Then from Monday through Friday I'll be in Munich for my mid-year seminar with my program. Basically a reunion with the other participants and a time to explore more of Munich. After Munich Ill head down to my old stomping grounds of Salzburg for couple days there before heading back to Erfurt to continue my internship at the restaurant and begin teaching english.

Yeah, so that's what I'm up to.

Thursday, January 17, 2008

Learning to teach English

Teacher training. Not quite as bad as it could be. I’d heard it was dry, but we’ve got a good group and it’s normally pretty lively. A wide variety of people learning how to teach a language. Four Americans, two English, one Scottish and one Australian, along with a Japanese, German and French person learning teaching techniques. It’s a little tricky for the non-native English speakers to follow along with everything, but they’re doing good. We all practice teaching and so I’ve gotten some free lessons in Japanese and French. And the German is a good review, such as with directions and such.

I’m at training from 10 until 5:30. Berlitz is putting me up at a nearby hotel. Or at least a hotel in the area, not really too close. A 20 minute walk each way. But it’s a good warm up to the morning, and it’s paid for. Tiny room in a hotel with free internet.

After training I’ve been going into Frankfurt to explore the city. Pretty cool place, with a good blend of modern with the skyscrapers to the old buildings. More of an American city with the amount of English spoken, and the high buildings. Lots of finance as well, with most banks having a building there.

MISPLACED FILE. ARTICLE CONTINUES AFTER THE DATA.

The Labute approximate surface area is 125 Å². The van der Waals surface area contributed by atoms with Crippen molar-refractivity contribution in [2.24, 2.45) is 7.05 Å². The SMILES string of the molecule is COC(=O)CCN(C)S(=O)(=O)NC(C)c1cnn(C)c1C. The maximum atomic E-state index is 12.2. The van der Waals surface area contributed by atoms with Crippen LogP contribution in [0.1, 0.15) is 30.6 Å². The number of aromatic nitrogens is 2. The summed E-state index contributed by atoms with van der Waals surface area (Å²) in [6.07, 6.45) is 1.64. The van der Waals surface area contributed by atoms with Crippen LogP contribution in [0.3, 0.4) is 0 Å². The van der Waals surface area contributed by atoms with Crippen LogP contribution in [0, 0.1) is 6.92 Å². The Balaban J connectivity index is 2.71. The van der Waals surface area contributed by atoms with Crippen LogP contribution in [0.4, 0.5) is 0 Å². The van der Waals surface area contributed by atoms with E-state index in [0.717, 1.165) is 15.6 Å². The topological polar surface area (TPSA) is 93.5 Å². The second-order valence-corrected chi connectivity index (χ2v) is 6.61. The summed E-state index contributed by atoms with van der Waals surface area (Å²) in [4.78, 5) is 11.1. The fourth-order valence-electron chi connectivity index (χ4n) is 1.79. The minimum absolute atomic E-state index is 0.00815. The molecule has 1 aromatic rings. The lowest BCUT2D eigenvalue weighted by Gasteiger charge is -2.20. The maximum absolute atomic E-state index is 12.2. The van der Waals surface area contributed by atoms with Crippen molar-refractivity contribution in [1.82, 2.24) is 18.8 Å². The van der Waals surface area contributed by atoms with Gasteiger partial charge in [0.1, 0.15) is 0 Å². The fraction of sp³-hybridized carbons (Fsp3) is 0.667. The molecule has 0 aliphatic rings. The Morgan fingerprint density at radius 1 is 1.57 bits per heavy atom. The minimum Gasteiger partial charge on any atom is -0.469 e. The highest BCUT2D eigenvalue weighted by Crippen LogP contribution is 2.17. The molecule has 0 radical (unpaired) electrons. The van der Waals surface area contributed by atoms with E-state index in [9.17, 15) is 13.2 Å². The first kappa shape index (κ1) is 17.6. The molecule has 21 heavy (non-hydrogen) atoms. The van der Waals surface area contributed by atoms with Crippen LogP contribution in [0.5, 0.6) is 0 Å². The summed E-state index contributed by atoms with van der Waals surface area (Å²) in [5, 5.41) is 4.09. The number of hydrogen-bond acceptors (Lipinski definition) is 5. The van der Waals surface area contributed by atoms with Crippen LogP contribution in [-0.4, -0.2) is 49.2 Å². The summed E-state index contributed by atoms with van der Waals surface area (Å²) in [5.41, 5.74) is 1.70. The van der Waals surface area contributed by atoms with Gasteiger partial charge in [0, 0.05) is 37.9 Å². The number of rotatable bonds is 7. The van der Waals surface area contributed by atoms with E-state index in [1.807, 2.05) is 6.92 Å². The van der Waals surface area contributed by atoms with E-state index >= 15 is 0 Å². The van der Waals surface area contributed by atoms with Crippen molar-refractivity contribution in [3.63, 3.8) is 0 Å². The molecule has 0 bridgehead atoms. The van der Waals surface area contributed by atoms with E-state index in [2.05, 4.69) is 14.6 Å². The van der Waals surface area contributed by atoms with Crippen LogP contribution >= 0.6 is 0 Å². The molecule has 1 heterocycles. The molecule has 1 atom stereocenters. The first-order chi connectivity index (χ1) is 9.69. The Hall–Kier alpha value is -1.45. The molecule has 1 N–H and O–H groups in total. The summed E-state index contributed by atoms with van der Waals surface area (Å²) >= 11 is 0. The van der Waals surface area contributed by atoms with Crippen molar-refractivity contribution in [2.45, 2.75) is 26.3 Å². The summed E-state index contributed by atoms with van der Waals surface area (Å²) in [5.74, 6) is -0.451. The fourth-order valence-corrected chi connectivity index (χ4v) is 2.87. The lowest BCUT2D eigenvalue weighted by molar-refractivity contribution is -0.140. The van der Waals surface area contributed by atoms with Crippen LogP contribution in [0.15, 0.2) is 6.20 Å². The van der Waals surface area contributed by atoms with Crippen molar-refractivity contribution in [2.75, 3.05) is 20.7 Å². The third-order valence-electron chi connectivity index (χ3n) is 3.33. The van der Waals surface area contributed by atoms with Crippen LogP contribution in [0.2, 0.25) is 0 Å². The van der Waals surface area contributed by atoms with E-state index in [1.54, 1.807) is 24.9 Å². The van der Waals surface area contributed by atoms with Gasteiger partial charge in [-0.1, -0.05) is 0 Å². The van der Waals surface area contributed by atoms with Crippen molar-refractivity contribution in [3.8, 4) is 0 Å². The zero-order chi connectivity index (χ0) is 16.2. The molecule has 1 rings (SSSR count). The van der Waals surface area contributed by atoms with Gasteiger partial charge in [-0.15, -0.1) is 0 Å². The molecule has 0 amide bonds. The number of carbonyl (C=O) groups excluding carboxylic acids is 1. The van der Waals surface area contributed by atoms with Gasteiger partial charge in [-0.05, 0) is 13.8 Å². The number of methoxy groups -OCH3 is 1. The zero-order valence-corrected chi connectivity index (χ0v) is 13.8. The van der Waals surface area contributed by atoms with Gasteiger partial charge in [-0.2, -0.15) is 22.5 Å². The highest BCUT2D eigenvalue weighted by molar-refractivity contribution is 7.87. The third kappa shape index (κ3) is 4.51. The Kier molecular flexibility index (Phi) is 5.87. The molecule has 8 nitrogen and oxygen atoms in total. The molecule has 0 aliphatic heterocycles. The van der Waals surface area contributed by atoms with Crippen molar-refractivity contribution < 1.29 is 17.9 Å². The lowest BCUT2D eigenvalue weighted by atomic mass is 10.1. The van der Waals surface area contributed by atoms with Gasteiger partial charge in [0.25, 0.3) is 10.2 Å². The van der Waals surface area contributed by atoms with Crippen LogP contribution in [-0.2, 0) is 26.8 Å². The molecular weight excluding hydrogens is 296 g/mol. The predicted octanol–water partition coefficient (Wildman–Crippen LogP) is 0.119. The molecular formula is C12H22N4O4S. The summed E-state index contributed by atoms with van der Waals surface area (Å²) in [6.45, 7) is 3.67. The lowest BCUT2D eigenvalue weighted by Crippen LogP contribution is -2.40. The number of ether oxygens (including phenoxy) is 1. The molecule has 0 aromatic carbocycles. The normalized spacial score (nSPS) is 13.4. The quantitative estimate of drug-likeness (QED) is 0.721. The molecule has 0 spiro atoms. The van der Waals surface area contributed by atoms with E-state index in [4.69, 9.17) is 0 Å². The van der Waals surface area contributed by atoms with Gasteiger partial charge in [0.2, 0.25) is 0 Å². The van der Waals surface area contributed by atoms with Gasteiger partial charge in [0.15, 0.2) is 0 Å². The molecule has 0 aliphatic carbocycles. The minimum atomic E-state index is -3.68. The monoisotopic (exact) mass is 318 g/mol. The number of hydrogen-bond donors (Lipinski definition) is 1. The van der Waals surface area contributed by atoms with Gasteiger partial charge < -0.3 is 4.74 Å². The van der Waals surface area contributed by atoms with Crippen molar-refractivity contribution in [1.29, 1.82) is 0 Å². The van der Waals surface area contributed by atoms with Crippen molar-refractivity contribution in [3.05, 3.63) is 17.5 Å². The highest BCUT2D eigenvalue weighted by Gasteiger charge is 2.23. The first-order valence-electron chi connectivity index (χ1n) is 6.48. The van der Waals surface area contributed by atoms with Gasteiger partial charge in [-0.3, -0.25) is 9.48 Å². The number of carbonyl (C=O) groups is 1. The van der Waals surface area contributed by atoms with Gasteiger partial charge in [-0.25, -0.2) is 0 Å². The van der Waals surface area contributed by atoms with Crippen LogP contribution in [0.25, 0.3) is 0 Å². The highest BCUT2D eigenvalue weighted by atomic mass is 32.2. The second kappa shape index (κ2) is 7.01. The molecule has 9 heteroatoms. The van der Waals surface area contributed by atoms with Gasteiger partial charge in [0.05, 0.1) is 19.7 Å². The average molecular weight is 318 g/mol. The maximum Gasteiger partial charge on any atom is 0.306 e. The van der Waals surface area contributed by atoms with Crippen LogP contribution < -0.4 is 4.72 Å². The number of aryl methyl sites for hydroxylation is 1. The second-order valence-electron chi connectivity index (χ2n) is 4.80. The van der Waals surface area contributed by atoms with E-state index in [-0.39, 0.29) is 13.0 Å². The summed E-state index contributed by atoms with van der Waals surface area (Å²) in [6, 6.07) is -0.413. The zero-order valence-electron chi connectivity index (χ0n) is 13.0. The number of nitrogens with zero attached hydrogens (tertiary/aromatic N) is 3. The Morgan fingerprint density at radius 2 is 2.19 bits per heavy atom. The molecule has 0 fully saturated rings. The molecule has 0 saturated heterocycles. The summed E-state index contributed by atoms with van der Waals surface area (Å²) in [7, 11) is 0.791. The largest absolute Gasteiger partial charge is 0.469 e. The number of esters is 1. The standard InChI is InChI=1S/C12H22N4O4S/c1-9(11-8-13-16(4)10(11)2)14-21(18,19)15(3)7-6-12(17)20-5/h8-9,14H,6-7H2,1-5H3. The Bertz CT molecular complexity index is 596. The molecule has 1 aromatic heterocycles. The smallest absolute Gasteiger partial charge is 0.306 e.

I’ve attached a photo of the town hall square. While I was taking this photo, a police van was driving around with a megaphone informing people that a painting had been stolen from a local museum earlier that day. They described the suspect, a white male about 30, wearing dark clothes, with a dark bag, brown hair and speaking German without a foreign accent. Turns out I fit the description, from my clothes to my hair. Except for the accent part, but as I wasn’t speaking, I started to feel people start to look at me, as I definitely fit the bill. Kinda awkward, just trying to be a tourist at 6:30pm. I kept doing my thing, then went into a bakery and spoke in a horrible American accent. Think it did the trick as I was never confronted.

Friday, January 11, 2008

Another day in Germany

I got tricked by the German language again today. I saw a sign for a shop advertising restaurant antiques, so I decided to check it out. Turns out that the word restaurieren does not mean restaurants, but rather to restore. So I walked into a shop that restores antiques, not exactly my cup of tea.

Today at work I got to make 75 Rinderroulade, basically a long, wide piece of meat from a cow, with bacon, pickle slices and onions rolled up in it. Then we baked it for an hour adding homemade broth for the sauce and then we had our dish. had some of it, and it was mighty tasty.

Im heading off to Frankfurt on Monday to be trained by Berlitz Language Schools. Pretty soon Ill be a qualified, trained English teacher for Berlitz. The job pays well, the people there are fun, and it's very flexible. And apart from the 7 hours of training in Frankfurt, they pay for the hotel and transportation costs, meaning its like a free vacation. So Im pretty excited to be camping out in the transportation and finance hub of Germany for 5 days, with little cost

Thursday, January 10, 2008